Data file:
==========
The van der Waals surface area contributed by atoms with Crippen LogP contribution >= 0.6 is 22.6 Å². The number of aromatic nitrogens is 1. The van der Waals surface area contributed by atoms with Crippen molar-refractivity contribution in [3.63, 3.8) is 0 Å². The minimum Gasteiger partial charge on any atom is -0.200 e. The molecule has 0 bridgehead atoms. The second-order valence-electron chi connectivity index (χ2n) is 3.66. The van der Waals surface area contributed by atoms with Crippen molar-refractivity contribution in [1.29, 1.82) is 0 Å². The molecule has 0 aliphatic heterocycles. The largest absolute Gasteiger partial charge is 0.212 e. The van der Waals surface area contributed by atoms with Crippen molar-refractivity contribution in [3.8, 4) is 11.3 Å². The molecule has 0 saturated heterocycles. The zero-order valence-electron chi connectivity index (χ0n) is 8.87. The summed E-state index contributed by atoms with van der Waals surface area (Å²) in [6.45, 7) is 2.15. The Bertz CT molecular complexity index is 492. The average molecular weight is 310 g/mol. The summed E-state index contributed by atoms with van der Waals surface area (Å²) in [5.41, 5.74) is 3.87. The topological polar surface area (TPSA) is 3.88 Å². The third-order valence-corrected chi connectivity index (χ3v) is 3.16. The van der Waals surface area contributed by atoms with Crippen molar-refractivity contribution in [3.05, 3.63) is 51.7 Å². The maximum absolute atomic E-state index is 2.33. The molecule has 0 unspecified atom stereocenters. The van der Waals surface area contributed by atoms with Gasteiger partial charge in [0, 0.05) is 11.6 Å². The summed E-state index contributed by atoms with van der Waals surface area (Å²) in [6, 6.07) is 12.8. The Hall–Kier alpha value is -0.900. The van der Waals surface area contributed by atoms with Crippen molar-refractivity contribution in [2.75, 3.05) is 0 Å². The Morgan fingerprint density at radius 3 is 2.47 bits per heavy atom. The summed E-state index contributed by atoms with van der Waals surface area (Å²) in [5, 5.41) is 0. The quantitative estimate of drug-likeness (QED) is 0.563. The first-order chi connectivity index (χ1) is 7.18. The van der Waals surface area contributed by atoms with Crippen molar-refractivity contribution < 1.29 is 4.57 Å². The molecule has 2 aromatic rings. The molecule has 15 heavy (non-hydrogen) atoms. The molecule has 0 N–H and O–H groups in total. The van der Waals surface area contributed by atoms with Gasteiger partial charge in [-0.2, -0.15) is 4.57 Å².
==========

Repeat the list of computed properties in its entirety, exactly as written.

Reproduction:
The van der Waals surface area contributed by atoms with Crippen LogP contribution >= 0.6 is 22.6 Å². The number of aromatic nitrogens is 1. The van der Waals surface area contributed by atoms with Crippen molar-refractivity contribution in [3.63, 3.8) is 0 Å². The minimum Gasteiger partial charge on any atom is -0.200 e. The molecule has 0 bridgehead atoms. The second-order valence-electron chi connectivity index (χ2n) is 3.66. The van der Waals surface area contributed by atoms with Crippen molar-refractivity contribution in [1.29, 1.82) is 0 Å². The molecule has 0 aliphatic heterocycles. The largest absolute Gasteiger partial charge is 0.212 e. The van der Waals surface area contributed by atoms with Crippen molar-refractivity contribution in [3.8, 4) is 11.3 Å². The molecule has 0 saturated heterocycles. The zero-order valence-electron chi connectivity index (χ0n) is 8.87. The summed E-state index contributed by atoms with van der Waals surface area (Å²) in [6.45, 7) is 2.15. The Bertz CT molecular complexity index is 492. The average molecular weight is 310 g/mol. The summed E-state index contributed by atoms with van der Waals surface area (Å²) in [5.41, 5.74) is 3.87. The topological polar surface area (TPSA) is 3.88 Å². The third-order valence-corrected chi connectivity index (χ3v) is 3.16. The van der Waals surface area contributed by atoms with Crippen molar-refractivity contribution in [3.05, 3.63) is 51.7 Å². The maximum absolute atomic E-state index is 2.33. The molecule has 0 unspecified atom stereocenters. The van der Waals surface area contributed by atoms with Gasteiger partial charge in [0, 0.05) is 11.6 Å². The summed E-state index contributed by atoms with van der Waals surface area (Å²) in [6, 6.07) is 12.8. The Hall–Kier alpha value is -0.900. The van der Waals surface area contributed by atoms with Crippen molar-refractivity contribution in [2.75, 3.05) is 0 Å². The Morgan fingerprint density at radius 3 is 2.47 bits per heavy atom. The summed E-state index contributed by atoms with van der Waals surface area (Å²) in [5, 5.41) is 0. The quantitative estimate of drug-likeness (QED) is 0.563. The first-order chi connectivity index (χ1) is 7.18. The van der Waals surface area contributed by atoms with Crippen molar-refractivity contribution < 1.29 is 4.57 Å². The molecule has 2 aromatic rings. The molecule has 15 heavy (non-hydrogen) atoms. The molecule has 0 N–H and O–H groups in total. The van der Waals surface area contributed by atoms with Gasteiger partial charge in [-0.2, -0.15) is 4.57 Å².